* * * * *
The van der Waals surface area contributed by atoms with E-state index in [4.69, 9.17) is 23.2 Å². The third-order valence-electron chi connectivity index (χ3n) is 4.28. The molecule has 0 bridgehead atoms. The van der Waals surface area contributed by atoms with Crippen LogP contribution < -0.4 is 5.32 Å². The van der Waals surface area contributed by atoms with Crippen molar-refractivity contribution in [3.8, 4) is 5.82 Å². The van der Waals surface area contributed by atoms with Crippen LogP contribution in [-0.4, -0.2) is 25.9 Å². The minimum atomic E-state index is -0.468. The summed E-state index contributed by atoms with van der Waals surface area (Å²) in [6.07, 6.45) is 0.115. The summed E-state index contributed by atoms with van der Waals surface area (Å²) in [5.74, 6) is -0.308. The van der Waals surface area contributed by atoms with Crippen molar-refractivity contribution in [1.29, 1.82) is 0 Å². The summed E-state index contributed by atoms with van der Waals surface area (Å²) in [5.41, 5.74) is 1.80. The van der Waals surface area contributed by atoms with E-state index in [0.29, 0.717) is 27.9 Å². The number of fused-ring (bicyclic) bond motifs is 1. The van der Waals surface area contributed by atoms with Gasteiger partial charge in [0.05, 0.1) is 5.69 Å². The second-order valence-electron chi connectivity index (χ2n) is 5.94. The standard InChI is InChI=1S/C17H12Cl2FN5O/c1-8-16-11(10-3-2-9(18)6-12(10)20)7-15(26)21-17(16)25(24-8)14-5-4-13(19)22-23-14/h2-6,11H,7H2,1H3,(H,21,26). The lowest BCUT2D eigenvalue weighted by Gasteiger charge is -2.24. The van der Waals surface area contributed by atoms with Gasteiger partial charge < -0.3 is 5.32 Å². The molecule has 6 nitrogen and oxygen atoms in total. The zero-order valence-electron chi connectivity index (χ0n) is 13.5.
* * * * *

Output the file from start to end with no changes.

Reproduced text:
The van der Waals surface area contributed by atoms with E-state index in [4.69, 9.17) is 23.2 Å². The third-order valence-electron chi connectivity index (χ3n) is 4.28. The molecule has 0 bridgehead atoms. The van der Waals surface area contributed by atoms with Crippen LogP contribution < -0.4 is 5.32 Å². The van der Waals surface area contributed by atoms with Crippen molar-refractivity contribution in [3.8, 4) is 5.82 Å². The van der Waals surface area contributed by atoms with Crippen LogP contribution in [-0.4, -0.2) is 25.9 Å². The minimum atomic E-state index is -0.468. The summed E-state index contributed by atoms with van der Waals surface area (Å²) in [6.07, 6.45) is 0.115. The summed E-state index contributed by atoms with van der Waals surface area (Å²) in [5.74, 6) is -0.308. The van der Waals surface area contributed by atoms with Crippen molar-refractivity contribution in [1.29, 1.82) is 0 Å². The summed E-state index contributed by atoms with van der Waals surface area (Å²) in [5.41, 5.74) is 1.80. The van der Waals surface area contributed by atoms with E-state index in [0.29, 0.717) is 27.9 Å². The number of fused-ring (bicyclic) bond motifs is 1. The van der Waals surface area contributed by atoms with Gasteiger partial charge in [0.05, 0.1) is 5.69 Å². The second-order valence-electron chi connectivity index (χ2n) is 5.94. The standard InChI is InChI=1S/C17H12Cl2FN5O/c1-8-16-11(10-3-2-9(18)6-12(10)20)7-15(26)21-17(16)25(24-8)14-5-4-13(19)22-23-14/h2-6,11H,7H2,1H3,(H,21,26). The lowest BCUT2D eigenvalue weighted by Gasteiger charge is -2.24. The van der Waals surface area contributed by atoms with Gasteiger partial charge < -0.3 is 5.32 Å². The molecule has 6 nitrogen and oxygen atoms in total. The zero-order valence-electron chi connectivity index (χ0n) is 13.5.